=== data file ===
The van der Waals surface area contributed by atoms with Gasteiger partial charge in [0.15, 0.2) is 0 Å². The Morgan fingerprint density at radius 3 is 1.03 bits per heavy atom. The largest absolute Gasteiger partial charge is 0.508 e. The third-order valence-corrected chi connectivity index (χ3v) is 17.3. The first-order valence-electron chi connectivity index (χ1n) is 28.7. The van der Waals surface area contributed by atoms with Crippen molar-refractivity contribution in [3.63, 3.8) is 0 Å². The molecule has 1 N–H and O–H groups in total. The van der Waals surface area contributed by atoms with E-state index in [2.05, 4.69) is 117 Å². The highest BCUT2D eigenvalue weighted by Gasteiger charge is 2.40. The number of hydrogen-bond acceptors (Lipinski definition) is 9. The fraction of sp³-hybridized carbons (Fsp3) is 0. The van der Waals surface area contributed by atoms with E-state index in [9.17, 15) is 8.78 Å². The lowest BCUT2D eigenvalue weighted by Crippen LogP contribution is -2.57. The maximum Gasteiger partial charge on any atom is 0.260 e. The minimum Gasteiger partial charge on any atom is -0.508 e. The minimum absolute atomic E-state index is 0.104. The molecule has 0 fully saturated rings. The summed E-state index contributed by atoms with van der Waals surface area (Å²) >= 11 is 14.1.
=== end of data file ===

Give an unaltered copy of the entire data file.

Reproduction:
The van der Waals surface area contributed by atoms with Gasteiger partial charge in [0.15, 0.2) is 0 Å². The Morgan fingerprint density at radius 3 is 1.03 bits per heavy atom. The largest absolute Gasteiger partial charge is 0.508 e. The third-order valence-corrected chi connectivity index (χ3v) is 17.3. The first-order valence-electron chi connectivity index (χ1n) is 28.7. The van der Waals surface area contributed by atoms with Crippen molar-refractivity contribution in [3.63, 3.8) is 0 Å². The molecule has 1 N–H and O–H groups in total. The van der Waals surface area contributed by atoms with E-state index in [2.05, 4.69) is 117 Å². The highest BCUT2D eigenvalue weighted by Gasteiger charge is 2.40. The number of hydrogen-bond acceptors (Lipinski definition) is 9. The fraction of sp³-hybridized carbons (Fsp3) is 0. The van der Waals surface area contributed by atoms with E-state index in [9.17, 15) is 8.78 Å². The lowest BCUT2D eigenvalue weighted by Crippen LogP contribution is -2.57. The maximum Gasteiger partial charge on any atom is 0.260 e. The minimum Gasteiger partial charge on any atom is -0.508 e. The minimum absolute atomic E-state index is 0.104. The molecule has 0 fully saturated rings. The summed E-state index contributed by atoms with van der Waals surface area (Å²) >= 11 is 14.1.